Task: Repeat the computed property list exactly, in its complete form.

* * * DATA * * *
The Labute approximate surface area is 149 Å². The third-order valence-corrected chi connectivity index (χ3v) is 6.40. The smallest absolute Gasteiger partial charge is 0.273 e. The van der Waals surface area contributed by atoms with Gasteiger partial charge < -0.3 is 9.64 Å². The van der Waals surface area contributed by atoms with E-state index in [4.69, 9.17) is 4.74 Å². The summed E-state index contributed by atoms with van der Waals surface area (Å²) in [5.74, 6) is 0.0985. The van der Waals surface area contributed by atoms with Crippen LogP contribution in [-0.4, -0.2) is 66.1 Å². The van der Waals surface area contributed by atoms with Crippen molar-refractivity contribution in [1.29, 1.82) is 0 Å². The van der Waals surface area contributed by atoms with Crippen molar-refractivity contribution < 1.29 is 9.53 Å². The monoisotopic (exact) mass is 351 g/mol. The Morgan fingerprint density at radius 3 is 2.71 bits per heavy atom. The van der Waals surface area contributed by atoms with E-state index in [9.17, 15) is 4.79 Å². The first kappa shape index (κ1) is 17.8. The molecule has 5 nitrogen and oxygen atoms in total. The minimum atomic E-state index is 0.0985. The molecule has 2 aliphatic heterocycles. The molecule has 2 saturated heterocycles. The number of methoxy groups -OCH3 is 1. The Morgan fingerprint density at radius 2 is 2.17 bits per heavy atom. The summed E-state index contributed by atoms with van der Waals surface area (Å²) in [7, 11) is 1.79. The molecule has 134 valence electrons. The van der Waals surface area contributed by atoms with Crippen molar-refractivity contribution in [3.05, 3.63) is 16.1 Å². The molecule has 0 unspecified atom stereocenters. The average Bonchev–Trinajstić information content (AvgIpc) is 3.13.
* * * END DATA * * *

The Labute approximate surface area is 149 Å². The third-order valence-corrected chi connectivity index (χ3v) is 6.40. The smallest absolute Gasteiger partial charge is 0.273 e. The van der Waals surface area contributed by atoms with Gasteiger partial charge < -0.3 is 9.64 Å². The van der Waals surface area contributed by atoms with E-state index in [4.69, 9.17) is 4.74 Å². The summed E-state index contributed by atoms with van der Waals surface area (Å²) in [5.74, 6) is 0.0985. The van der Waals surface area contributed by atoms with Crippen LogP contribution in [-0.4, -0.2) is 66.1 Å². The van der Waals surface area contributed by atoms with Crippen molar-refractivity contribution in [1.29, 1.82) is 0 Å². The van der Waals surface area contributed by atoms with Crippen molar-refractivity contribution < 1.29 is 9.53 Å². The monoisotopic (exact) mass is 351 g/mol. The Morgan fingerprint density at radius 3 is 2.71 bits per heavy atom. The van der Waals surface area contributed by atoms with E-state index in [9.17, 15) is 4.79 Å². The first kappa shape index (κ1) is 17.8. The molecule has 5 nitrogen and oxygen atoms in total. The minimum atomic E-state index is 0.0985. The molecule has 2 aliphatic heterocycles. The molecule has 2 saturated heterocycles. The number of methoxy groups -OCH3 is 1. The Morgan fingerprint density at radius 2 is 2.17 bits per heavy atom. The summed E-state index contributed by atoms with van der Waals surface area (Å²) in [7, 11) is 1.79. The molecule has 134 valence electrons. The van der Waals surface area contributed by atoms with Crippen molar-refractivity contribution in [3.05, 3.63) is 16.1 Å². The molecule has 0 unspecified atom stereocenters. The average Bonchev–Trinajstić information content (AvgIpc) is 3.13.